Apr 13, 2007
Hi Dr. Bob: Just finished reading your response to my occupational exposure risk (giving ppd test to HIV+ patient, pulled needle out too far from the skin and the liquid squirted in my eye)and just wanted to say thank you very much for your encouraging words and expertise, Dr. Bob.
I am going to inform my Director tomorrow or technically today. I am posting this at 1:38am EST and as you can see my fears of exposure have turned into many sleepless nights.
Again, thank you so much. As someone who has worked in the field of HIV/AIDS for over 10 years, I must say that I learn something new about how to live and appreciate life.
Again thank you Dr. Bob and I hope that you are correct in seeing my risk as "remote".
P.S. I frequently read the body, but never read the prevention forum. You perform a needed services and I submit a donation to your organization and hope to continue bi-monthly.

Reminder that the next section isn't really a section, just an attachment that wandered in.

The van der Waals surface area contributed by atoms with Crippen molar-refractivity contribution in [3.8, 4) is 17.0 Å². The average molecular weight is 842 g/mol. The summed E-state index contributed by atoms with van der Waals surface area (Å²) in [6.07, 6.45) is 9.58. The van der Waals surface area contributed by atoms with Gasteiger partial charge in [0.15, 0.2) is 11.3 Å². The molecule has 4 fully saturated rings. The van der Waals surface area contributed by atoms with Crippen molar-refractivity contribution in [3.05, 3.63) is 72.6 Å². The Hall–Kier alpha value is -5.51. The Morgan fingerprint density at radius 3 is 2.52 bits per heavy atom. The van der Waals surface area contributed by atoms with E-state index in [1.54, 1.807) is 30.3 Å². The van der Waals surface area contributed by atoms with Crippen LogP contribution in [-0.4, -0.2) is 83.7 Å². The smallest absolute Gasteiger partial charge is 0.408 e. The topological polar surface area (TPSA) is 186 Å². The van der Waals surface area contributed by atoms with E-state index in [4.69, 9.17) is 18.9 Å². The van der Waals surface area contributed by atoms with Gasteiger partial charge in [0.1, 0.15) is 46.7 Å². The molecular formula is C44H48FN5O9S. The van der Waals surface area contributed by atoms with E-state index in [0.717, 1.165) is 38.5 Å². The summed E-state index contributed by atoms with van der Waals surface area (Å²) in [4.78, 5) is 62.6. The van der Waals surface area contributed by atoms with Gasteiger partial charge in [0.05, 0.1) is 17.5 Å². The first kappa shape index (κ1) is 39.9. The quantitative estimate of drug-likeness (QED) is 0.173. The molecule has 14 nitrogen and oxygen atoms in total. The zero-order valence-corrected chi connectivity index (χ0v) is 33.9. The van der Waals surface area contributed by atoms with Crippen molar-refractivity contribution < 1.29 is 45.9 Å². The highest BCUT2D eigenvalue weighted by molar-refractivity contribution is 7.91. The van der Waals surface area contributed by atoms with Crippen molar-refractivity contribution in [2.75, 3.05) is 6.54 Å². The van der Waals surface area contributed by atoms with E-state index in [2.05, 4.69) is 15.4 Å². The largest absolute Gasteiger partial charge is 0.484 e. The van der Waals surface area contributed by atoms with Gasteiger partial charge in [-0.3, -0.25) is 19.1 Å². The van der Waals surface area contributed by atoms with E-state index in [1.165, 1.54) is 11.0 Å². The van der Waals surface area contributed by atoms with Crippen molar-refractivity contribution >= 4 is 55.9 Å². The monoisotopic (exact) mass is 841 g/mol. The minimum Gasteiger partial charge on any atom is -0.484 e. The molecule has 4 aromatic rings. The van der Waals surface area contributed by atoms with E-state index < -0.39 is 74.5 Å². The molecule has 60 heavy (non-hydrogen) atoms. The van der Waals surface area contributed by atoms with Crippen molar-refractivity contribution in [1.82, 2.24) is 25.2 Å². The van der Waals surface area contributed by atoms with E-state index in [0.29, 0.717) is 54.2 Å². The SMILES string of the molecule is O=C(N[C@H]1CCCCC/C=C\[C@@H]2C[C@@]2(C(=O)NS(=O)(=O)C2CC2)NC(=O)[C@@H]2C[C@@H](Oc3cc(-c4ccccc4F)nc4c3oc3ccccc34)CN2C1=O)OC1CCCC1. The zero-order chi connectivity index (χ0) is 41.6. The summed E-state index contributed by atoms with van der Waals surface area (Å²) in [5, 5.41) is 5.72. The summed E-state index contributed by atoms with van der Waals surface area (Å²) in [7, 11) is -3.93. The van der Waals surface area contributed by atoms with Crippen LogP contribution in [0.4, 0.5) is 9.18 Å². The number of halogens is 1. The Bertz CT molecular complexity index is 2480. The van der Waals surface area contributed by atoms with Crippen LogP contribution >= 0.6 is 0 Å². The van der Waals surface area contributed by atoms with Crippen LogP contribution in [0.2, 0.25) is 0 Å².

God Bless, Dr. Bob
| Response from Dr. Frascino
Thanks for your thanks. I remain absolutely confident that your HIV risk is remote at best. In prospective studies on health care providers, the average risk for HIV transmission related to mucous-membrane exposure to infected blood is approximately 0.09%. Your risk would be significantly less due to the dilutional effect of the PPD solution. Despite this extremely remote risk, I do still advise all potential occupational exposures be reported and documented. You can review the "Updated U.S. Public Health Service Guidelines for the Management of Occupational Exposure to HIV and Recommendations for Postexposure Prophylaxis" by downloading the document from the CDC or DHHS Web sites. It was also published in Morbidity and Mortality Weekly Report (MMWR) September 30, 2005/Vol. 54/No. RR-9. This information should provide you with additional reassurance and reading it will certainly help with your sleepless nights, because, like most medical reports, it's rather dry, boring and quite sleep-inducing! (I find most medical journals work better than Ambien!)
Thank you for your donation(s). Your gift will touch many lives in desperate need and also help us promote HIV/AIDS awareness and prevention through advocacy and education. On behalf of the lives that will be touched by your generosity, please accept my heartfelt thanks. I'm also sending my good-luck karma that your occupational exposure did not lead to seroconversion. (I'm quite confident it did not!)
Be well! (And that's a doctor's order!)
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